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Stone Hill Elementary School Library: Three of These Things

Essential Question

What does it mean to sort objects into categories?

Lesson 1 - Don't Be a Monster!

  • Readaloud: Read My Teacher is a Monster! by Peter Brown and see if the students notice how the teacher changes as she and Bobby spend time together.
  • Discussion: Explain that teachers don't WANT to be monsters, but sometimes when our students show monster behavior, we turn into monsters too. Ask the kids to share some rules that they need to follow in the classroom and in the library. Make a T-chart of Bulldog Behavior and Monster Behavior and explain the concept of categories.

  • Activity: After kids have checked out a book from the tables, they may draw themselves as a monster (template below). A few minutes before the end of class, call them back to attention and tell them we're going to put the monster drawings into categories. See if anyone can come up with an example (color, firebreathing ability, horns), and have the kids whose monsters match that category stand up.

Lesson 3 - Thanks, Sesame Street

  • Review: Ask the students who can explain what it means to sort items into categories. 

  • Videos: Watch the following Sesame Street "Three of These Things" videos (you can stop them after the first verse) and ask the kids to share what doesn't belong.


Kids playing sports 

Kermit and Susan 

Tell the students that they will create their own "Three of These Things" challenges today. Model a couple of examples and let them know that they must not copy your ideas.

  • Activity Students will draw four objects - three the same and one different - on the template below. Once I've figured out which one doesn't belong, they can go look for a book.

1 = All four drawings are completely different, completely the same, or done as two pairs

2 = I cannot figure out which one doesn't belong, but student explains sufficiently

3 = I am able to figure out which one doesn't belong

4 = Answer is obvious (or super sneaky and clever), drawings are unique/original 

If there is time at the end, share student creations with the class.

Lesson 2 - Which One is Different?

  • Discussion: Ask if anyone can define "category." Explain that all the things in a category have at least one characteristic in common. Ask students to stand up if they are wearing sneakers / long sleeves / a shirt with words on it / etc.

  • Readloud: Read Different? Same! by Heather Tekavec / illustrated by Pippa Curnick, asking the students to figure out how all of the animals on each spread go together. (Put Post-Its over the answer in the bottom left corner.)

    Then read Which One Doesn't Belong? by Christopher Danielson. This one doesn't have specific answers ... any one of the four objects on each page could be the odd one out depending on what characteristic you choose to sort by. Don't go to the next page until at least two students share different answers. Let them come up to the Elmo.

Lesson 4 - Book Sort

  • Activity 1: Pull a variety of categories of books - hardcover / paperback; picture / chapter; characters on cover / not; fiction / nonfiction, etc. Give each student a book and then ask them to find at least one other student whose book falls into the same category. More than two students may be in a category. Once everyone is sorted, ask if anyone would like to share their category. Then have them regroup using a different category.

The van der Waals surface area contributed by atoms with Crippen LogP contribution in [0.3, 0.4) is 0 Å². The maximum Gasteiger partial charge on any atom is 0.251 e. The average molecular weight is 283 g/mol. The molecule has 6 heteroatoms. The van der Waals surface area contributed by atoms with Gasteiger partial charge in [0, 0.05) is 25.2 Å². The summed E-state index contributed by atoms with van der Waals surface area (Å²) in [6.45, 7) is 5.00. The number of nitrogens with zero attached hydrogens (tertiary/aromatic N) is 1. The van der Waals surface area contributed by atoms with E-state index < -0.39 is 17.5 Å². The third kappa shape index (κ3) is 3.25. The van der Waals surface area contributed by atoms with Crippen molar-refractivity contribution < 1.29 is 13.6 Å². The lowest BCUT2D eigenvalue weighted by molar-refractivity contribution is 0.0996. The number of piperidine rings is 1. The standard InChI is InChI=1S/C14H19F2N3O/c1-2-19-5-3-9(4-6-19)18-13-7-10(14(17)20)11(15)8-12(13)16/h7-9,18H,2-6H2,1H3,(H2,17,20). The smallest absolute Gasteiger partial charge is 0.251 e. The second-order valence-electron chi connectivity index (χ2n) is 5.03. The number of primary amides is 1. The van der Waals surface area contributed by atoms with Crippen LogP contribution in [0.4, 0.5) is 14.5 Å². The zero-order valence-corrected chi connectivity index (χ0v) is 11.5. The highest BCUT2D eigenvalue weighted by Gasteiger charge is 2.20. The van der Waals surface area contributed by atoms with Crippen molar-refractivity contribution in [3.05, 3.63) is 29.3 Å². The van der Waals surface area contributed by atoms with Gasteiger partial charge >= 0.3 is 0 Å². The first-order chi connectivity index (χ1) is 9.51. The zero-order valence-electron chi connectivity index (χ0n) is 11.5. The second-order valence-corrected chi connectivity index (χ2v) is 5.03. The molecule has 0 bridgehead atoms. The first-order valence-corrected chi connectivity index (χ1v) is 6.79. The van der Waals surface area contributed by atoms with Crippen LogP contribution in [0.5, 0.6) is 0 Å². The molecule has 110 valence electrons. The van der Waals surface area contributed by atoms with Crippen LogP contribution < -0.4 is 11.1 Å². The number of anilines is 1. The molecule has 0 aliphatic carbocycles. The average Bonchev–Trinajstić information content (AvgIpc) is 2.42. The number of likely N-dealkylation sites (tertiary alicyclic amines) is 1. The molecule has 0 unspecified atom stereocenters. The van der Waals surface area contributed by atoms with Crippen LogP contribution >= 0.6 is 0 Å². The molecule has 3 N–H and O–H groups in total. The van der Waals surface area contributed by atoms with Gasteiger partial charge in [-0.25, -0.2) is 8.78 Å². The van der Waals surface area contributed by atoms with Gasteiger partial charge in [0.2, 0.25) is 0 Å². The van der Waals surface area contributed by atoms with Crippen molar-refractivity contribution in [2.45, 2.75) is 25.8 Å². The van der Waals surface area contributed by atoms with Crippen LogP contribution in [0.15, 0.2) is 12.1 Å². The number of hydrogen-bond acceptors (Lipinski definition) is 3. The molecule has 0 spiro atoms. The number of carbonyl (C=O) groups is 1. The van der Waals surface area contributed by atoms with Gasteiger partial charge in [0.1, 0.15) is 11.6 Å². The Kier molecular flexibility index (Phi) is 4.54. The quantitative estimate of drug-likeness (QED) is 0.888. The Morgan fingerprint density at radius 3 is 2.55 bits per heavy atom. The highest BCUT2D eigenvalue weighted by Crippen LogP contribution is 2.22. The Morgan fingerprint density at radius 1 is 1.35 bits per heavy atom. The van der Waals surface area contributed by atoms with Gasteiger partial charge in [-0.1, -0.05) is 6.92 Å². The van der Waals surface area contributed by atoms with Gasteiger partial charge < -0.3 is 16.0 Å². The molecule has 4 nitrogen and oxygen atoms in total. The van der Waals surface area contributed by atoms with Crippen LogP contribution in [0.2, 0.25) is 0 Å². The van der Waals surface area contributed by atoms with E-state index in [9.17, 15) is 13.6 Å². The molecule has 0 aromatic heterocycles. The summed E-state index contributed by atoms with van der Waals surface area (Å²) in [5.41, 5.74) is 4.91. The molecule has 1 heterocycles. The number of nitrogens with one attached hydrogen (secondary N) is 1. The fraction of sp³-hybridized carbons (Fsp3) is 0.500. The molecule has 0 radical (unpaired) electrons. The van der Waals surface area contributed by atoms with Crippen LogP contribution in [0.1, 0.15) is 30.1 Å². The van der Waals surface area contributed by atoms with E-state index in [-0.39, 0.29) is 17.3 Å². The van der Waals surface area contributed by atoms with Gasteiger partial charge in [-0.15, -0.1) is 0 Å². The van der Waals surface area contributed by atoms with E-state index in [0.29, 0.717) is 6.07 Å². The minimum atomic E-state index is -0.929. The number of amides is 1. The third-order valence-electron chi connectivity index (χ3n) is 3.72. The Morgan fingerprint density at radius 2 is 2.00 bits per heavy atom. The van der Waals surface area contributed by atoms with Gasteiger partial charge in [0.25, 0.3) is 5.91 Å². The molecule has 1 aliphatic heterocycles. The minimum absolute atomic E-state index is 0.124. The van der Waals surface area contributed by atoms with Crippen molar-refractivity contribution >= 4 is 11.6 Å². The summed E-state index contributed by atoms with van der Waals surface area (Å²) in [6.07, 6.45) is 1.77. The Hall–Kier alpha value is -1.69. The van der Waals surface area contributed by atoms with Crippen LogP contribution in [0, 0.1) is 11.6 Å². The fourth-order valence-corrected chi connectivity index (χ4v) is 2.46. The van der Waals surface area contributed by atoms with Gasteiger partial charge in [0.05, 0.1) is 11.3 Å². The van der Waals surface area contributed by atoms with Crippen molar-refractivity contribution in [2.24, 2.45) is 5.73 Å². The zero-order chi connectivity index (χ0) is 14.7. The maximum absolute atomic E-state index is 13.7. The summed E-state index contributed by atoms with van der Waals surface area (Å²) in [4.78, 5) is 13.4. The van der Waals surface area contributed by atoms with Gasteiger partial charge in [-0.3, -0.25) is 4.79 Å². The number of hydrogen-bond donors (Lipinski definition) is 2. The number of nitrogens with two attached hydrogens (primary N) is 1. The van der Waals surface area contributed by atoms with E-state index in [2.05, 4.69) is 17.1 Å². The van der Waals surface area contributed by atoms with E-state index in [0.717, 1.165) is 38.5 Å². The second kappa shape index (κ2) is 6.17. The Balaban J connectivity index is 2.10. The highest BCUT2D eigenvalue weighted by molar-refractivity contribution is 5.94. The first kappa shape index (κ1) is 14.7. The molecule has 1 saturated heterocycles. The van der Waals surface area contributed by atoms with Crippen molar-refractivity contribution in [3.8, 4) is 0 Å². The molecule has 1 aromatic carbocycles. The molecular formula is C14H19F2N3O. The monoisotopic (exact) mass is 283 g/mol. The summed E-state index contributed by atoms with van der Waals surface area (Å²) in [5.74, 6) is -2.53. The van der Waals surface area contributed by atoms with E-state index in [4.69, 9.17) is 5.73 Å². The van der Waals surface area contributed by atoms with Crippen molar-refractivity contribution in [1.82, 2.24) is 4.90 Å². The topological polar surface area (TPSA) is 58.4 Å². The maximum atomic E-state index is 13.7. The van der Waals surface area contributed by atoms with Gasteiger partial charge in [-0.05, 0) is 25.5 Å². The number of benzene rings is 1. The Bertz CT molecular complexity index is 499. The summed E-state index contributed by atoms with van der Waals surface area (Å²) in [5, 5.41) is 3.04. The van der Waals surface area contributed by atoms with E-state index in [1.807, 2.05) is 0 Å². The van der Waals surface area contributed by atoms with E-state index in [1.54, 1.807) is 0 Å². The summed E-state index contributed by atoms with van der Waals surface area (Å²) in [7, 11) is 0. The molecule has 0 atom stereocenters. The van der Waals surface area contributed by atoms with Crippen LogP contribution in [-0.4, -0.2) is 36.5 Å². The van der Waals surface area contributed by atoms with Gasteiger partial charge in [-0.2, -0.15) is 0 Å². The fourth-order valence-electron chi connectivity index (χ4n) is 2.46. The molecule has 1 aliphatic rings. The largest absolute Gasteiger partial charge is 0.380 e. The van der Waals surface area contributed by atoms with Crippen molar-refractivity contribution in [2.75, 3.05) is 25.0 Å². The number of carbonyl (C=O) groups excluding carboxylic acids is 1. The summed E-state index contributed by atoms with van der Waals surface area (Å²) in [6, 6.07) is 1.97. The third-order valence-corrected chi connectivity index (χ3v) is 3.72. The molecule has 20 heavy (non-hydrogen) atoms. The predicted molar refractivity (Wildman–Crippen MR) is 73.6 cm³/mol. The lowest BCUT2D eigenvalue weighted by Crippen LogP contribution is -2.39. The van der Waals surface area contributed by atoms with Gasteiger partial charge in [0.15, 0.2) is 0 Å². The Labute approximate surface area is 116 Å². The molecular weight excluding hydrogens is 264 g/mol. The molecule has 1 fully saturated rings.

Explain that all of the choices are correct, but that the library uses only a couple of different ways to sort books. The first major separation is fiction / nonfiction. The way to tell which category a book falls into is the call number. 
  • Activity 2: Show sample call numbers (see attached) and ask the students if they are fiction or nonfiction. Then have the kids do the individual assignment posted below. 
  • Follow-up: During checkout next week, have students look at their book's call number and tell you if it is fiction or nonfiction. 


Standards Addressed

AASLI.B.3 - Generating products that illustrate learning; III.A.2 - Developing new understandings through engagement in a learning group; III.D.1 - Actively contributing to group discussions; IV.B.4 - Organizing information by priority, topic, or other systematic scheme; V.A.1 - Reading widely and deeply in multiple formats and write and create for a variety of purposes. 

RI Core: RL.1.7 - Use illustrations and details in a story to describe its characters, setting, or events; SL.1.2 Ask and answer questions about key details in a text read aloud or information presented orally or through other media; 1.MD.C.4 Organize, represent, and interpret data with up to three categories; ask and answer questions about the total number of data points, how many in each category, and how many more or less are in one category than in another.

Rhode Island Cross-Curricular Proficiencies: Communication - Select and analyze relevant information; Use a method of communication (e.g., written, oral, visual, graphic, audio, and/or interactive) to present ideas; Problem Solving and Critical Thinking - Identify relevant information/data from resources and analyze patterns and trends to identify relationships.

Rhode Island School Library Curriculum Priority Skills: 1.1 - Recognizes the systematic way the library organizes fiction and picture books; With help, sorts and categorizes “like” and “different” objects; Verbally and physically demonstrates simple organizational skills such as sorting and categorizing objects and information; Sorts books by fiction vs. nonfiction; Uses writing process, emergent writing, and drawing to develop expression of new understandings; 3.2 - Participates in collaborative conversations with peers and adults to share ideas and information